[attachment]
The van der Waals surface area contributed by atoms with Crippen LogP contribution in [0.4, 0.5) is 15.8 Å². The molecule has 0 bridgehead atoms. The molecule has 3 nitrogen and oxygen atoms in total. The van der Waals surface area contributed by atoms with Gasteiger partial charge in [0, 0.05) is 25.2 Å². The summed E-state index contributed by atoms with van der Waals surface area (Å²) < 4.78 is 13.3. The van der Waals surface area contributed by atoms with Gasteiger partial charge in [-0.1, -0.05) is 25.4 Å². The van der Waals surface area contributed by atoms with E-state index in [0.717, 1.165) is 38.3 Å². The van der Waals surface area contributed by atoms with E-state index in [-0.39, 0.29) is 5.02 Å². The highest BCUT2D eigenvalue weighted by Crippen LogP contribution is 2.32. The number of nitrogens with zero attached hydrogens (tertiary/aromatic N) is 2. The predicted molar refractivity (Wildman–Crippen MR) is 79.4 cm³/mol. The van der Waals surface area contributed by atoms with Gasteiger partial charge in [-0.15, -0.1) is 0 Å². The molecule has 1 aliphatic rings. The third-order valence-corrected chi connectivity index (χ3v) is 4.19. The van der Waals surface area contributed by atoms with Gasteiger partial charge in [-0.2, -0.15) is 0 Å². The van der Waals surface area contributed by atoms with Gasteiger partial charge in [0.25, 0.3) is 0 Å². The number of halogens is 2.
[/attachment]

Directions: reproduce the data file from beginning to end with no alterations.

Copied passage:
The van der Waals surface area contributed by atoms with Crippen LogP contribution in [0.4, 0.5) is 15.8 Å². The molecule has 0 bridgehead atoms. The molecule has 3 nitrogen and oxygen atoms in total. The van der Waals surface area contributed by atoms with Gasteiger partial charge in [0, 0.05) is 25.2 Å². The summed E-state index contributed by atoms with van der Waals surface area (Å²) < 4.78 is 13.3. The van der Waals surface area contributed by atoms with Gasteiger partial charge in [-0.1, -0.05) is 25.4 Å². The van der Waals surface area contributed by atoms with E-state index in [0.717, 1.165) is 38.3 Å². The van der Waals surface area contributed by atoms with E-state index in [-0.39, 0.29) is 5.02 Å². The highest BCUT2D eigenvalue weighted by Crippen LogP contribution is 2.32. The number of nitrogens with zero attached hydrogens (tertiary/aromatic N) is 2. The predicted molar refractivity (Wildman–Crippen MR) is 79.4 cm³/mol. The van der Waals surface area contributed by atoms with Gasteiger partial charge in [-0.15, -0.1) is 0 Å². The molecule has 1 aliphatic rings. The third-order valence-corrected chi connectivity index (χ3v) is 4.19. The van der Waals surface area contributed by atoms with Gasteiger partial charge in [-0.2, -0.15) is 0 Å². The van der Waals surface area contributed by atoms with Gasteiger partial charge in [0.25, 0.3) is 0 Å². The number of halogens is 2.